NCPH's 1980 articles of incorporation stated the purpose of NCPH was "to encourage, represent, promote, and foster educational and other activities relating to public history in the United States." One of the means used to meet these objectives has been the annual meetings. Beginning with the 1979 and 1980 meetings that played an important role in the creation of NCPH, the organization has held annual meetings where sessions and workshops deal with both the theoretical and practical sides of public history. In 1986, NCPH held its first jointly sponsored annual meeting with the Organization of American Historians (OAH). The two groups continue periodically to hold joint annual meetings. NCPH has also held joint meetings with the Society for History in the Federal Government, the Southwest Oral History Association, and other historical organizations.
SCOPE AND CONTENT NOTE
The records of the National Council on Public History are divided into five series: Board of Directors Records, Administration Records, Conference Records, Program Records, Publication Records, and Audio Cassettes. For initial research of the overall activities of the NCPH, the records of the Board of Directors is the best place to look. The Board records cover the longest period of time containing the most valuable information. Details about the specific issues discussed in the Board records can be found through the other series.
Board of Directors Records, 1979-1999, contain the minutes of the board of directors meetings, committee reports and minutes, and correspondence. These minutes include attachments of reports, important correspondence, and agreements. The files related to the committees contain the minutes of committee meetings and reports. The committee files are arranged alphabetically and include the Program Committee, Finance Committee, Local Arrangements Committee, Publications Committee, Nominating Committee, Membership Committee, Curriculum and Training Committee, and Cultural Resources Management Committee. The length and frequency of the reports depended greatly on the activity of the committee.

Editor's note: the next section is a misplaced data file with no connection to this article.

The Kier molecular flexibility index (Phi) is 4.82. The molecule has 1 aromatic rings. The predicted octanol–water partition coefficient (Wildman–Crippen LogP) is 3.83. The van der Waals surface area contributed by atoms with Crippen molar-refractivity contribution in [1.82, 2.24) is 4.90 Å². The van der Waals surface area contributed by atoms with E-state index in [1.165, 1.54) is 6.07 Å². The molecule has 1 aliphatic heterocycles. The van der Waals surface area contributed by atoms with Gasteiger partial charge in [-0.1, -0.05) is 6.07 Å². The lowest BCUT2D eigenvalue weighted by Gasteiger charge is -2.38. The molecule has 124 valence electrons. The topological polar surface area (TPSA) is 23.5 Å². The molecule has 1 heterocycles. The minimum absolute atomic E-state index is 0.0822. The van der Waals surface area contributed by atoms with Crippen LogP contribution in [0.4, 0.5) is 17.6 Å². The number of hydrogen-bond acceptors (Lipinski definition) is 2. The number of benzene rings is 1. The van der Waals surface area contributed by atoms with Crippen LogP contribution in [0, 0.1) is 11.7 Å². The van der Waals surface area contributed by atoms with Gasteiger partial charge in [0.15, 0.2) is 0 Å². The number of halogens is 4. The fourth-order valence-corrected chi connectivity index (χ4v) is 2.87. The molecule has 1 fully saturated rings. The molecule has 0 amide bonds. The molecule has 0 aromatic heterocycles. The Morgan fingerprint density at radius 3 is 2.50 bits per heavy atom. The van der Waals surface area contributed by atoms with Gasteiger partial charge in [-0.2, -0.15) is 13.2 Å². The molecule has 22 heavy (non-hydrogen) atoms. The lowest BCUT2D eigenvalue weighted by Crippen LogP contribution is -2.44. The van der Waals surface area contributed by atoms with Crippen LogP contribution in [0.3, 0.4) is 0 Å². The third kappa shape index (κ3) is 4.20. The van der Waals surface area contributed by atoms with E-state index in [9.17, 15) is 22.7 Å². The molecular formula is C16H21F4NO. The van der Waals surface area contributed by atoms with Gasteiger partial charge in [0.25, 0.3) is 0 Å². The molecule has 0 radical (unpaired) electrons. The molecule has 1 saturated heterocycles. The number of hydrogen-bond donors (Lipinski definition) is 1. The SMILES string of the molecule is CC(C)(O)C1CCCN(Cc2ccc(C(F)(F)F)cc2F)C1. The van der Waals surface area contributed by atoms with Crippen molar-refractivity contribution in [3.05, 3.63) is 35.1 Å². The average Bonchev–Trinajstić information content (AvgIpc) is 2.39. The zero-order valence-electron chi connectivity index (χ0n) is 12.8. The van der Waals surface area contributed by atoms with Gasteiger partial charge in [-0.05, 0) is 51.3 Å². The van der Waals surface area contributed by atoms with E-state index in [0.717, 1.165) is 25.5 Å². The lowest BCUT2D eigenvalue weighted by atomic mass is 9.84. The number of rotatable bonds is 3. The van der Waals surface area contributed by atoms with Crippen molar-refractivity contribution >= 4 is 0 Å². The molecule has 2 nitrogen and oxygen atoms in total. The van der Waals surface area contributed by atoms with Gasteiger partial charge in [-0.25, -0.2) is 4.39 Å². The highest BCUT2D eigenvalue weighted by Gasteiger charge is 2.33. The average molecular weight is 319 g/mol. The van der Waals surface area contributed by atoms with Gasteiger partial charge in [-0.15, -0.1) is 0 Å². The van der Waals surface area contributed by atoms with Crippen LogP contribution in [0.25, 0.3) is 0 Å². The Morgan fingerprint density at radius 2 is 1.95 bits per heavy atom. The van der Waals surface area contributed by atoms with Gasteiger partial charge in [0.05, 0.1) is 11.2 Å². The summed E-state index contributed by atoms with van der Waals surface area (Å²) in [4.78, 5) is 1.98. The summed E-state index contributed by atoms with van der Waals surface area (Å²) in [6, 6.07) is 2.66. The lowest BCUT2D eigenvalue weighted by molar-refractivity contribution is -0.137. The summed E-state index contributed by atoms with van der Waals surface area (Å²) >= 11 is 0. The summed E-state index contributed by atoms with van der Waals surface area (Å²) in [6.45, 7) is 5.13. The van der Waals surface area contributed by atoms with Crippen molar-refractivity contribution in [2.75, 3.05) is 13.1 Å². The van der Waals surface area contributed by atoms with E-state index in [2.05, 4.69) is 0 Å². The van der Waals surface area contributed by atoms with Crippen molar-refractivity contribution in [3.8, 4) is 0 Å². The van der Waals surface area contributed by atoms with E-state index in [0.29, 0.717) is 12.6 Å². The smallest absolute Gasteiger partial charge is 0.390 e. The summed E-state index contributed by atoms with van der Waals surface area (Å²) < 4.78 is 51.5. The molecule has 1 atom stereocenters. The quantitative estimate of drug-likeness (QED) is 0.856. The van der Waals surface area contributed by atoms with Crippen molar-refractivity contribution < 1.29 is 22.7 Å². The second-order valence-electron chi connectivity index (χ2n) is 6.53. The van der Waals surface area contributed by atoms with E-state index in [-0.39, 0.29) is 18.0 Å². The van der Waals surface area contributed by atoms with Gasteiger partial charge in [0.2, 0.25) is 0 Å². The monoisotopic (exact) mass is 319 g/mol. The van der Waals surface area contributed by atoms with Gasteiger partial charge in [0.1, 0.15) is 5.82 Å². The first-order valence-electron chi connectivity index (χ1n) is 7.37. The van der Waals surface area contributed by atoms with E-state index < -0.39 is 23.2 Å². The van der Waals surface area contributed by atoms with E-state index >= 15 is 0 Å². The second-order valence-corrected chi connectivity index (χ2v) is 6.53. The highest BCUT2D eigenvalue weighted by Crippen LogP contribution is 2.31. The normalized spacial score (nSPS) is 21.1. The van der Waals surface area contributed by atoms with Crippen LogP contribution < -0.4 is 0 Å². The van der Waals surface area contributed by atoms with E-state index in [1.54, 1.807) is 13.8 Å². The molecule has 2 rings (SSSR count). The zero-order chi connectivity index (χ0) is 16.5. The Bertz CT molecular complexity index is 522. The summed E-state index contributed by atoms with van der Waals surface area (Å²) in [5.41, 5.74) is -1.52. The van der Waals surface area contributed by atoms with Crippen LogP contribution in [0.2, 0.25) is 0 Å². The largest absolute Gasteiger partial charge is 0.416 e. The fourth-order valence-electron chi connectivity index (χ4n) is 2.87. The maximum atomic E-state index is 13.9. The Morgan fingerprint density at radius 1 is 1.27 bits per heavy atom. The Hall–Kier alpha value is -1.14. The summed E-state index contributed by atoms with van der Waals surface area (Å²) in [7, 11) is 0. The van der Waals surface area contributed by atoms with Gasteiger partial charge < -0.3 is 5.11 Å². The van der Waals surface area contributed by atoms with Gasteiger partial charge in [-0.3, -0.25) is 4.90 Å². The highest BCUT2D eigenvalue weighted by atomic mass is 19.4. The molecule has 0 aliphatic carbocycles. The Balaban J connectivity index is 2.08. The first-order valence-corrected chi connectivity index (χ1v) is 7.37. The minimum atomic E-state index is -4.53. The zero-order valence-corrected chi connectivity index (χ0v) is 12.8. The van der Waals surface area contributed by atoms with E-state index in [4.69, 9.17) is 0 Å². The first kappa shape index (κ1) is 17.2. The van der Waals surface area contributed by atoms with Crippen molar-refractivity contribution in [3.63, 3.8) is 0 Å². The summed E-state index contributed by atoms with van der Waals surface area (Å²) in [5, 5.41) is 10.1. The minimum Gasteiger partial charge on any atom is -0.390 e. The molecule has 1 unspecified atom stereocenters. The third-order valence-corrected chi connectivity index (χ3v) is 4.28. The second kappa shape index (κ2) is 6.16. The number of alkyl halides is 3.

Administration Records, 1979-1998, contain correspondence, reports, financial information, and official documents maintained in the office of the Executive Director of the NCPH. The documents important to the founding of the organization are found here and include the articles of incorporation, bylaws, and other official documents. For further information regarding the founding of the NCPH, the correspondence files located in this series should also be consulted. The correspondence includes details related to how the organizational structure was determined and problems related to the programs and activities of the NCPH from the point of view of three NCPH officers. The records also include the membership directory, a list only compiled in 1989 and 1993, and documents dealing with the policies and operation of the offices of the NCPH. The financial documents include a financial status report covering the decade of the 1980s, correspondence, annual financial reports, and tax returns. For the most complete financial picture of the organization, both the annual financial reports and the tax returns should be consulted.
Conference Records, 1980-2001, contain programs, schedules, and reports to the Board from the NCPH Annual Conference. The programs give an account of the sessions, speakers, workshops, and tours given at the conferences. The final reports compiled by the program committee consolidate the information about the conference including finances, conflicts and resolutions, and impacts of the conference.
Program Records, 1980-1997, contain correspondence, grant proposals and applications, oral histories, workshops, surveys, and scripts. These files contain brief accounts of the types of activities and services performed by the NCPH. The survey files include copies of the original survey forms containing the initial questions and the final reports. These surveys of the organization's members include topics such as participation in NCPH activities, member characteristics, and the trends within a member's particular institution.
Publication Records, 1977-2002, contain the files of The Public Historian, Public History News, and other publications sponsored by the NCPH. Included in the records of The Public Historian are copies of the journal's accepted and rejected manuscripts with correspondence and editorial comments, the files of the editorial board, reports from the press, and records of negotiations between the University of California Press and the NCPH about the status of the journal. These groups are arranged alphabetically with the manuscript files arranged separately, divided into accepted and rejected papers, and organized chronologically. This is the largest portion of the collection and detail the editorial process and viewpoints of the association. Manuscripts less than twenty years old are not open to the public.
Audio Cassettes, 1979-1994, contain recordings documenting the creation and development of the organization with interviews of individuals instrumental in its formation.
Last updated by bburk on 03/23/2009